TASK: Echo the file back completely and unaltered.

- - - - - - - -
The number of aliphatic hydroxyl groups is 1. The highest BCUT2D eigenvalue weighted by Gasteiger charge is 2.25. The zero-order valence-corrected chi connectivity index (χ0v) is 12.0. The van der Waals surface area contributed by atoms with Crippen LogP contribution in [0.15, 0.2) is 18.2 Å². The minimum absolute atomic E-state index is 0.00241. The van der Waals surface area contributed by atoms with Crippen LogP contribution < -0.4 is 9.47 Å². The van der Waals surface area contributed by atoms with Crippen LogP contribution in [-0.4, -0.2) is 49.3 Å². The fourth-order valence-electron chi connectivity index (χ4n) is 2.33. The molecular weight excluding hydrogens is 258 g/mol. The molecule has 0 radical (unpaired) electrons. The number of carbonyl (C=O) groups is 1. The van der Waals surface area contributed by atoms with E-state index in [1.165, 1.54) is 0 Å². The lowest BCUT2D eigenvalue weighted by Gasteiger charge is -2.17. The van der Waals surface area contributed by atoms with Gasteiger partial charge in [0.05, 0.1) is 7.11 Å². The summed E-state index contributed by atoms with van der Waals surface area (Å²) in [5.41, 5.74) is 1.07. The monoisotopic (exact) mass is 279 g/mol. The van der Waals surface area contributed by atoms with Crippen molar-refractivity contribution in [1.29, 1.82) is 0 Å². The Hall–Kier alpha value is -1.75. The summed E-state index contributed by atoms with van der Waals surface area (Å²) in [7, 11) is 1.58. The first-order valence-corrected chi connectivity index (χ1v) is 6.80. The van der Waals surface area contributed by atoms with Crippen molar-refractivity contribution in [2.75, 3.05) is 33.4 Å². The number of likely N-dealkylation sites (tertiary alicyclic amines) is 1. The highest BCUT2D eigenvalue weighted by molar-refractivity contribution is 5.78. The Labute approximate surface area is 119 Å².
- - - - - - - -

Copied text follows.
The number of aliphatic hydroxyl groups is 1. The highest BCUT2D eigenvalue weighted by Gasteiger charge is 2.25. The zero-order valence-corrected chi connectivity index (χ0v) is 12.0. The van der Waals surface area contributed by atoms with Crippen LogP contribution in [0.15, 0.2) is 18.2 Å². The minimum absolute atomic E-state index is 0.00241. The van der Waals surface area contributed by atoms with Crippen LogP contribution < -0.4 is 9.47 Å². The van der Waals surface area contributed by atoms with Crippen LogP contribution in [-0.4, -0.2) is 49.3 Å². The fourth-order valence-electron chi connectivity index (χ4n) is 2.33. The molecular weight excluding hydrogens is 258 g/mol. The molecule has 0 radical (unpaired) electrons. The number of carbonyl (C=O) groups is 1. The van der Waals surface area contributed by atoms with E-state index in [1.165, 1.54) is 0 Å². The lowest BCUT2D eigenvalue weighted by Gasteiger charge is -2.17. The van der Waals surface area contributed by atoms with Gasteiger partial charge in [0.05, 0.1) is 7.11 Å². The summed E-state index contributed by atoms with van der Waals surface area (Å²) in [5.41, 5.74) is 1.07. The monoisotopic (exact) mass is 279 g/mol. The van der Waals surface area contributed by atoms with Crippen molar-refractivity contribution in [1.29, 1.82) is 0 Å². The Hall–Kier alpha value is -1.75. The summed E-state index contributed by atoms with van der Waals surface area (Å²) in [7, 11) is 1.58. The first-order valence-corrected chi connectivity index (χ1v) is 6.80. The van der Waals surface area contributed by atoms with Crippen molar-refractivity contribution in [2.75, 3.05) is 33.4 Å². The number of likely N-dealkylation sites (tertiary alicyclic amines) is 1. The highest BCUT2D eigenvalue weighted by molar-refractivity contribution is 5.78. The Labute approximate surface area is 119 Å².